At one stage I had a bit of a ‘seen one, seen them all’ attitude towards cleansing oils and micellar waters. There hasn’t been one in either category that I actively disliked, and they all seem to get the job done. But the more cleansing oils I use (and micellar waters, for that matter), the more I pick up little things that set them apart.
The first thing I noticed about L’Occitane Immortelle Cleansing Oil was the complete lack of fragrance – it has hardly any scent at all. I welcome this since I’m not a fan of using perfumed products on my face in general, particularly not when I’m digging into my eyelashes to remove mascara.
Aside from that it’s a very silky-feeling cleansing oil that smoothes over the skin with no effort at all, and miraculously it removes even the very lethal waterproof mascara-and-lash-primer combination I’m currently using (more about that here if you’re interested).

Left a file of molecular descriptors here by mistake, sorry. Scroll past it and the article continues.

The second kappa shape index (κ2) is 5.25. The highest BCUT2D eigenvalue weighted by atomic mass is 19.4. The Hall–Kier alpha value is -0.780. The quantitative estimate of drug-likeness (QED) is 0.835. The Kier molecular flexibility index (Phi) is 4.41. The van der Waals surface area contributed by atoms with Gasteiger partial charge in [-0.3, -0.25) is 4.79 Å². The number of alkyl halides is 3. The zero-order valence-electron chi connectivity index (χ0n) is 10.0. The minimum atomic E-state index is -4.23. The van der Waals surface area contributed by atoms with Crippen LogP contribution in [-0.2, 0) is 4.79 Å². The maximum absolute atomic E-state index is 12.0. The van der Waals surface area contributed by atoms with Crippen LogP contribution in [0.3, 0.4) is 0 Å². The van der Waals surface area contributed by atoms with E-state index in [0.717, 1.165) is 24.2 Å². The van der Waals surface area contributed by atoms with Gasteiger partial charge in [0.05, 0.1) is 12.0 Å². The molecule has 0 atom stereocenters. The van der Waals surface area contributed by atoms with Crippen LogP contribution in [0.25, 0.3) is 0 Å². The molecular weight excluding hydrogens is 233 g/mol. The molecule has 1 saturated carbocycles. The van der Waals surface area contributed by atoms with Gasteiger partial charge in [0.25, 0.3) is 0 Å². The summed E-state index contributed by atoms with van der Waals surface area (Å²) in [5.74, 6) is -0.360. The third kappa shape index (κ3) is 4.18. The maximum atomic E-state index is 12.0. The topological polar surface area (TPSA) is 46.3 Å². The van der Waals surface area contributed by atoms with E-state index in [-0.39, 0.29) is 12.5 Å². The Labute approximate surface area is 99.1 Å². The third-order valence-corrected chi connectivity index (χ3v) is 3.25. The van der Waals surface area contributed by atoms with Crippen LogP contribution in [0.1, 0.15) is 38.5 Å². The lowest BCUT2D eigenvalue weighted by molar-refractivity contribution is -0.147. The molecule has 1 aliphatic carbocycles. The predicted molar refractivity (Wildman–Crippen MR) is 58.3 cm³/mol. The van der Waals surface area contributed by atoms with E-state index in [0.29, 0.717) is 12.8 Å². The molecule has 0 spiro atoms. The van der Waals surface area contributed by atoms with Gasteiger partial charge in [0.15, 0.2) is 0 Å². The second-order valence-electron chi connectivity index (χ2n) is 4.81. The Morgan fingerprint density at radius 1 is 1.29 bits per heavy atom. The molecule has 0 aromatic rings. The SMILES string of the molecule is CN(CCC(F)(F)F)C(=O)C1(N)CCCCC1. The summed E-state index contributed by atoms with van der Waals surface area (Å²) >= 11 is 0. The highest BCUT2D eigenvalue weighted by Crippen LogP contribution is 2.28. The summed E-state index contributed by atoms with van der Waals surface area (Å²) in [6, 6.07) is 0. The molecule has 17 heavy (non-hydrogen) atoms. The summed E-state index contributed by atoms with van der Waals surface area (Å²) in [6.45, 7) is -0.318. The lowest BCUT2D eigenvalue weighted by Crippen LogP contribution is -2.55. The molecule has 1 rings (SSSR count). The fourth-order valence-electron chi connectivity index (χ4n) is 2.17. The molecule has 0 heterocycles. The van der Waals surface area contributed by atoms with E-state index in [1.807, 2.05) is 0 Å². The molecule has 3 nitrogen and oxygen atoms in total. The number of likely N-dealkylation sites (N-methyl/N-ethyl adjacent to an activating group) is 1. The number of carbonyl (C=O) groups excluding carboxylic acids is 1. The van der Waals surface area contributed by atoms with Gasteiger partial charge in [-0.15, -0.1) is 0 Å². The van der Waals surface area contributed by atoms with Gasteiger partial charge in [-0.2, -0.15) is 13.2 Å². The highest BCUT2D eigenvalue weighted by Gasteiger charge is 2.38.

The clincher is that it emulsifies very easily and you can rinse it off effortlessly without the aid of a muslin- or face cloth. I still like using those for an extra deep cleanse, but if I have to tell you how many times I’ve been caught in the shower without a cloth to wipe of a thick, oily, cleansing balm you’d probably have me committed.
I’ve also spritzed myself with the L’Occitane Immortelle Precious Mist a couple of times and it’s lovely, but I’m honestly happy to use whichever face mist I can get my hands on. I don’t see them as an essential skincare step, they’re more of an optional extra and you can’t really go wrong with whatever you choose.
Immortelle Precious Cleansing oil is R350 (200ml) – I’ve been using mine for two weeks and I’ve hardly made a dent in the bottle, so I reckon it’s good value. Immortelle Precious Mist is R240 (50ml). I’m also a big fan of the Immortelle Cream Mask, which I’ve wrote about here and here. Find these in L’Occitane stores or online.